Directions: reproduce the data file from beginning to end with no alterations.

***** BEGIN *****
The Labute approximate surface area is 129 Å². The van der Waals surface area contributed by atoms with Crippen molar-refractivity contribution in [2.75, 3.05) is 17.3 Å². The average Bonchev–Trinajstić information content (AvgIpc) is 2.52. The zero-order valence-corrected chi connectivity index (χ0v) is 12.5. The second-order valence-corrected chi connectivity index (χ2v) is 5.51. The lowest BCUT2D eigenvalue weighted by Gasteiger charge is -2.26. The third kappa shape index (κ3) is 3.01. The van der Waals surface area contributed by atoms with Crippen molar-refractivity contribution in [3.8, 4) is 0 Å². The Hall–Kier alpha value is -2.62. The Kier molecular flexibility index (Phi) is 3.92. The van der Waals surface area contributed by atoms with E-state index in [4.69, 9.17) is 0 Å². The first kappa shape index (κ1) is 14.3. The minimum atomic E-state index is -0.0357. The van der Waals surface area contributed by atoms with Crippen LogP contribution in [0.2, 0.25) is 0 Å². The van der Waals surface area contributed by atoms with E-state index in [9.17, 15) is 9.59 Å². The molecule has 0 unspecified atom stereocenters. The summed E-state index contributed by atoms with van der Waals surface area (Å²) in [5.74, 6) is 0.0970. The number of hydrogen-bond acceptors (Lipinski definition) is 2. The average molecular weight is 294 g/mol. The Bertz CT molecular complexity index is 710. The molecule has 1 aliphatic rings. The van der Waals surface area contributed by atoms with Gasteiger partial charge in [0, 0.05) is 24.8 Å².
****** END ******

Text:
The Labute approximate surface area is 129 Å². The van der Waals surface area contributed by atoms with Crippen molar-refractivity contribution in [2.75, 3.05) is 17.3 Å². The average Bonchev–Trinajstić information content (AvgIpc) is 2.52. The zero-order valence-corrected chi connectivity index (χ0v) is 12.5. The second-order valence-corrected chi connectivity index (χ2v) is 5.51. The lowest BCUT2D eigenvalue weighted by Gasteiger charge is -2.26. The third kappa shape index (κ3) is 3.01. The van der Waals surface area contributed by atoms with Crippen molar-refractivity contribution in [3.8, 4) is 0 Å². The Hall–Kier alpha value is -2.62. The Kier molecular flexibility index (Phi) is 3.92. The van der Waals surface area contributed by atoms with E-state index in [4.69, 9.17) is 0 Å². The first kappa shape index (κ1) is 14.3. The minimum atomic E-state index is -0.0357. The van der Waals surface area contributed by atoms with Crippen LogP contribution in [0.2, 0.25) is 0 Å². The van der Waals surface area contributed by atoms with E-state index in [9.17, 15) is 9.59 Å². The molecule has 0 unspecified atom stereocenters. The summed E-state index contributed by atoms with van der Waals surface area (Å²) in [5.74, 6) is 0.0970. The number of hydrogen-bond acceptors (Lipinski definition) is 2. The average molecular weight is 294 g/mol. The Bertz CT molecular complexity index is 710. The molecule has 1 aliphatic rings. The van der Waals surface area contributed by atoms with Gasteiger partial charge in [0, 0.05) is 24.8 Å².